Saturday, October 29, 2011


by Scott Bradley

Some time ago I did a post entitled "Love" in which I began with a quote from the Gospel According to John to the effect that God is love. I must have strayed from my intended purpose, because this led to people telling me what love is. BR said it was a verb rather than a noun, and I think that says a lot about love. So my real question can now be resolved to this: In what sense is Reality a verb? I am going to cheat and rephrase the question: In what sense is Tao a verb? And if it is a verb, is it transitive or intransitive? Does its love require an object or no?

In substituting Tao for Reality, I have begged the question; Tao does nothing, according to our orthodoxy, and is indifferent to us. "Tao treats all things as straw dogs," Laozi tells us. This may or may not be true. But as Zhuangzi points out, since any revelation as to the nature of Source is conspicuously absent, it really makes no difference. 'For all practical purposes', Nature is Tao, and Nature seems utterly indifferent to questions of love.

All of this brings me to the concept of compassion as some supreme quality exemplifying the nature of ultimate Reality. Buddhism even proposes a goddess of love. She makes a great garden ornament. Nice and sentimental. But I don't get it.

Discounting all those mythical bodhisattva characters, I honestly don't see a whole lot of transitive compassion among these compassionate ones, in any case. So, if Reality is a verb, it must be intransitive. It's about feeling good, not doing good.

Today, on the radio, I heard a medical doctor bemoaning that she couldn't get a job. Really? I'll bet the Somalis would be glad to give her one. But then the BMW would have to wait, I suppose.

I confess that I am an extremist. Talk to me about compassion and I'll stick your nose in a pile of shit in Calcutta where, even as I write, some child is looking for something to eat. I have seen them. Compassion? My ass.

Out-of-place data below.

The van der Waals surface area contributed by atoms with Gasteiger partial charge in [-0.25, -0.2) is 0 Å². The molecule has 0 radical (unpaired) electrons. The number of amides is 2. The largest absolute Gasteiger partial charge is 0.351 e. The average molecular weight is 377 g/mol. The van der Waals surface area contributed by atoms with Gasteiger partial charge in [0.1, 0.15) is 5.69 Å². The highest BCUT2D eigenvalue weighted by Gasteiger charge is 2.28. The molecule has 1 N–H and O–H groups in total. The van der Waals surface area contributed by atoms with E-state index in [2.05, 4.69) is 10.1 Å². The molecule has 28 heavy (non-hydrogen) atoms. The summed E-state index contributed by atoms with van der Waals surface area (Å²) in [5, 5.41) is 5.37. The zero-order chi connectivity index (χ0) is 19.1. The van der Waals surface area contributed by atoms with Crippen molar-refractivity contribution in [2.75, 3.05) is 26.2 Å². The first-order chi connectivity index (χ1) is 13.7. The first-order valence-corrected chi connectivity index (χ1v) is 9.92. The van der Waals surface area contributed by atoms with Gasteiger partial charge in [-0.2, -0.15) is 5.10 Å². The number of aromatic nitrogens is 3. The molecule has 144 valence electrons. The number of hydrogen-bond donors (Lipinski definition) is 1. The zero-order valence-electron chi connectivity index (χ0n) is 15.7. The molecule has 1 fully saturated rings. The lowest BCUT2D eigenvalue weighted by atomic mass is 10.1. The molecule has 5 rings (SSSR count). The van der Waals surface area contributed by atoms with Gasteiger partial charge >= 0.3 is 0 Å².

You can check out Scott's other miscellaneous writings here.


  1. If there is such a thing as free will and we are not just doing as would be done anyway then the good reasons for love and compassion are: Everyone just wants to be happy, so care and they will be. The alternative will never make anyone happy. If no one is happy they'll get to selfish things and the world will go sour.

  2. By and large your friendly compulsive copy editor agrees with Scott here, and still holds to the idea that love is a verb, a concept that wasn't really mine, I think but a conflation of remarks by some annoying right-wing radio commentator and the Beatles ( equal to the love you make.) Love (or compassion), is up to us to do or achieve, as individuals, not some thing out there floating around. If the doctor didn't want to go to Somalia, it was for selfish reasons, and she has limited her own bounds of compassion. That's up to her. Was Mother Theresa compassionate? Some say yes, some say no. The church honored her, but others think she was an annoying old woman engaged largely in fundraising. We could ask her beneficiaries what they think, but they're mostly dead, which they would have been anyway, without her.

    As to Tao, linguistically, I think it is a metasyntactic variable. (I think you have made a case for that.) Or possibly a conjunction, the "and" between yin and yang.


Comments are unmoderated, so you can write whatever you want.